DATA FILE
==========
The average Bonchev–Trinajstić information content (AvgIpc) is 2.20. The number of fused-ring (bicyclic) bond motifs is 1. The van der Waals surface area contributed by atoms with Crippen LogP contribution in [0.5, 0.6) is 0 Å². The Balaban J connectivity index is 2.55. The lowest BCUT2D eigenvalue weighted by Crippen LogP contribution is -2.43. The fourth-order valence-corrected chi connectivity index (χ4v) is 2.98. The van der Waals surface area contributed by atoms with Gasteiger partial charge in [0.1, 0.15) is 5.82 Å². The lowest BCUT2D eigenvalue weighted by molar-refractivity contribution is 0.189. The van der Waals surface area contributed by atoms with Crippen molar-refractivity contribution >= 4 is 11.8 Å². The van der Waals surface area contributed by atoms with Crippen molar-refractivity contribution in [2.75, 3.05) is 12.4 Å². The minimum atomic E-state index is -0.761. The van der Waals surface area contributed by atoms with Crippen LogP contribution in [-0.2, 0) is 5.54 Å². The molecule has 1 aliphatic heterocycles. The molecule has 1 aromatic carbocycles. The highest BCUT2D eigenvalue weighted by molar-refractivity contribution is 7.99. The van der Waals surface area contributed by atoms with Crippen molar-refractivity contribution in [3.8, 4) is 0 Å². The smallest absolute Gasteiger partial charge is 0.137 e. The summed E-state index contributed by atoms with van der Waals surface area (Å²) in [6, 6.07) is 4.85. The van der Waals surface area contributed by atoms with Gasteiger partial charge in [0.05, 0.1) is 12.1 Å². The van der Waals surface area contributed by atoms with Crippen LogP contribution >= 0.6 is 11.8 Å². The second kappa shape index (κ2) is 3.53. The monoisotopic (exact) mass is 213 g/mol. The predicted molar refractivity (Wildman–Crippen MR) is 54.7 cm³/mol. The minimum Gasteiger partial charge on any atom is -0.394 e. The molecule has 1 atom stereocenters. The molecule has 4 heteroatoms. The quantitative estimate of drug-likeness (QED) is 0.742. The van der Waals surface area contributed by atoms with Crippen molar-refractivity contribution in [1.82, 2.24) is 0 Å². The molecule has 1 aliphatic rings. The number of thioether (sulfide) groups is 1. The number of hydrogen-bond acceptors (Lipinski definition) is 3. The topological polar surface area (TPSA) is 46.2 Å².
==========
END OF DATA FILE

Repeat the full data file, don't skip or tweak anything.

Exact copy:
The average Bonchev–Trinajstić information content (AvgIpc) is 2.20. The number of fused-ring (bicyclic) bond motifs is 1. The van der Waals surface area contributed by atoms with Crippen LogP contribution in [0.5, 0.6) is 0 Å². The Balaban J connectivity index is 2.55. The lowest BCUT2D eigenvalue weighted by Crippen LogP contribution is -2.43. The fourth-order valence-corrected chi connectivity index (χ4v) is 2.98. The van der Waals surface area contributed by atoms with Gasteiger partial charge in [0.1, 0.15) is 5.82 Å². The lowest BCUT2D eigenvalue weighted by molar-refractivity contribution is 0.189. The van der Waals surface area contributed by atoms with Crippen molar-refractivity contribution >= 4 is 11.8 Å². The van der Waals surface area contributed by atoms with Crippen molar-refractivity contribution in [2.75, 3.05) is 12.4 Å². The minimum atomic E-state index is -0.761. The van der Waals surface area contributed by atoms with Crippen LogP contribution in [-0.2, 0) is 5.54 Å². The molecule has 1 aliphatic heterocycles. The molecule has 1 aromatic carbocycles. The highest BCUT2D eigenvalue weighted by molar-refractivity contribution is 7.99. The van der Waals surface area contributed by atoms with Crippen molar-refractivity contribution in [3.8, 4) is 0 Å². The smallest absolute Gasteiger partial charge is 0.137 e. The summed E-state index contributed by atoms with van der Waals surface area (Å²) in [6, 6.07) is 4.85. The van der Waals surface area contributed by atoms with Gasteiger partial charge in [0.05, 0.1) is 12.1 Å². The van der Waals surface area contributed by atoms with Crippen LogP contribution >= 0.6 is 11.8 Å². The second kappa shape index (κ2) is 3.53. The monoisotopic (exact) mass is 213 g/mol. The predicted molar refractivity (Wildman–Crippen MR) is 54.7 cm³/mol. The minimum Gasteiger partial charge on any atom is -0.394 e. The molecule has 1 atom stereocenters. The molecule has 4 heteroatoms. The quantitative estimate of drug-likeness (QED) is 0.742. The van der Waals surface area contributed by atoms with Crippen molar-refractivity contribution in [1.82, 2.24) is 0 Å². The molecule has 1 aliphatic rings. The number of thioether (sulfide) groups is 1. The number of hydrogen-bond acceptors (Lipinski definition) is 3. The topological polar surface area (TPSA) is 46.2 Å².